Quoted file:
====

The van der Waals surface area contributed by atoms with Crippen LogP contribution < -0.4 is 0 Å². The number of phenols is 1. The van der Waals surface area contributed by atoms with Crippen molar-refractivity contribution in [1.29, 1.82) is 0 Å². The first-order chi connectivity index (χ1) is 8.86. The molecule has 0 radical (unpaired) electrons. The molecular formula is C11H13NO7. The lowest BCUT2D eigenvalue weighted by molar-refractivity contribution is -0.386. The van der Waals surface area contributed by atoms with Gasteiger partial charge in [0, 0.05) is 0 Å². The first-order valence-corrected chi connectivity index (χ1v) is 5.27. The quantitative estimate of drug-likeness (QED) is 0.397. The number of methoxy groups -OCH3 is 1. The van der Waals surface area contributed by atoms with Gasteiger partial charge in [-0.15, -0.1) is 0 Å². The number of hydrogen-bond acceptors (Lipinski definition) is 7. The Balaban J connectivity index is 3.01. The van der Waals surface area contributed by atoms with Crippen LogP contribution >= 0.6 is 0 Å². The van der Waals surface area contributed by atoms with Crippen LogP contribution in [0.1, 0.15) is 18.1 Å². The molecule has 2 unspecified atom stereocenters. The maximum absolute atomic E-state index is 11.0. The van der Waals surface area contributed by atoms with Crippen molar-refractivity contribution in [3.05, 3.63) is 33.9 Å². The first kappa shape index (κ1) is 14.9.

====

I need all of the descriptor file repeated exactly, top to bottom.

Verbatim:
The van der Waals surface area contributed by atoms with Crippen LogP contribution < -0.4 is 0 Å². The number of phenols is 1. The van der Waals surface area contributed by atoms with Crippen molar-refractivity contribution in [1.29, 1.82) is 0 Å². The first-order chi connectivity index (χ1) is 8.86. The molecule has 0 radical (unpaired) electrons. The molecular formula is C11H13NO7. The lowest BCUT2D eigenvalue weighted by molar-refractivity contribution is -0.386. The van der Waals surface area contributed by atoms with Gasteiger partial charge in [0, 0.05) is 0 Å². The first-order valence-corrected chi connectivity index (χ1v) is 5.27. The quantitative estimate of drug-likeness (QED) is 0.397. The number of methoxy groups -OCH3 is 1. The van der Waals surface area contributed by atoms with Gasteiger partial charge in [-0.15, -0.1) is 0 Å². The number of hydrogen-bond acceptors (Lipinski definition) is 7. The Balaban J connectivity index is 3.01. The van der Waals surface area contributed by atoms with Crippen LogP contribution >= 0.6 is 0 Å². The van der Waals surface area contributed by atoms with Crippen LogP contribution in [0.1, 0.15) is 18.1 Å². The molecule has 2 unspecified atom stereocenters. The maximum absolute atomic E-state index is 11.0. The van der Waals surface area contributed by atoms with Crippen molar-refractivity contribution in [3.05, 3.63) is 33.9 Å². The first kappa shape index (κ1) is 14.9.